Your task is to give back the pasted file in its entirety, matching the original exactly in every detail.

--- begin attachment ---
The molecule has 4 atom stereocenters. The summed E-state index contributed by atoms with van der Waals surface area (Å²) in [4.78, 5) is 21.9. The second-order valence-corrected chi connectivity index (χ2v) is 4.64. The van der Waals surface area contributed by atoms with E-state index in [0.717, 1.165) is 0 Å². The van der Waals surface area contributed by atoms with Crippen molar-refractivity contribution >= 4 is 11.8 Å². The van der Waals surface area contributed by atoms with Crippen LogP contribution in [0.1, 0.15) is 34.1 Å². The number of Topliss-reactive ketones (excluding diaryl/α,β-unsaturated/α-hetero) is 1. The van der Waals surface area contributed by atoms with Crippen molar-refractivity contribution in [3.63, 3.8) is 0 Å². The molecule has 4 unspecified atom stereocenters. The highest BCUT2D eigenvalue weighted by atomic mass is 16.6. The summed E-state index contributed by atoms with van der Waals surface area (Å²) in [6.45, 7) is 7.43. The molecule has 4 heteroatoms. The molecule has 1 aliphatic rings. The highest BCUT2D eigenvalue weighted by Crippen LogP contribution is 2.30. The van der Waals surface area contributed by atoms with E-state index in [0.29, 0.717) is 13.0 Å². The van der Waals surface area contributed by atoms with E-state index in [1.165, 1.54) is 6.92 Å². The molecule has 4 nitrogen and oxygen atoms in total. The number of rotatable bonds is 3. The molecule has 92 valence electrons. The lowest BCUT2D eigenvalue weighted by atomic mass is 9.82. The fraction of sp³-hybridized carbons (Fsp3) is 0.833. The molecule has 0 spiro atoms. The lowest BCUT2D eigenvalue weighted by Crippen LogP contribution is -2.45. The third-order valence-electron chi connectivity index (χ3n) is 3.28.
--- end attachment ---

The molecule has 4 atom stereocenters. The summed E-state index contributed by atoms with van der Waals surface area (Å²) in [4.78, 5) is 21.9. The second-order valence-corrected chi connectivity index (χ2v) is 4.64. The van der Waals surface area contributed by atoms with E-state index in [0.717, 1.165) is 0 Å². The van der Waals surface area contributed by atoms with Crippen molar-refractivity contribution >= 4 is 11.8 Å². The van der Waals surface area contributed by atoms with Crippen LogP contribution in [0.1, 0.15) is 34.1 Å². The number of Topliss-reactive ketones (excluding diaryl/α,β-unsaturated/α-hetero) is 1. The van der Waals surface area contributed by atoms with Crippen molar-refractivity contribution in [3.63, 3.8) is 0 Å². The molecule has 4 unspecified atom stereocenters. The highest BCUT2D eigenvalue weighted by atomic mass is 16.6. The summed E-state index contributed by atoms with van der Waals surface area (Å²) in [6.45, 7) is 7.43. The molecule has 4 heteroatoms. The molecule has 1 aliphatic rings. The highest BCUT2D eigenvalue weighted by Crippen LogP contribution is 2.30. The van der Waals surface area contributed by atoms with E-state index in [0.29, 0.717) is 13.0 Å². The van der Waals surface area contributed by atoms with E-state index in [1.165, 1.54) is 6.92 Å². The molecule has 4 nitrogen and oxygen atoms in total. The number of rotatable bonds is 3. The molecule has 92 valence electrons. The lowest BCUT2D eigenvalue weighted by atomic mass is 9.82. The fraction of sp³-hybridized carbons (Fsp3) is 0.833. The molecule has 0 spiro atoms. The lowest BCUT2D eigenvalue weighted by Crippen LogP contribution is -2.45. The third-order valence-electron chi connectivity index (χ3n) is 3.28.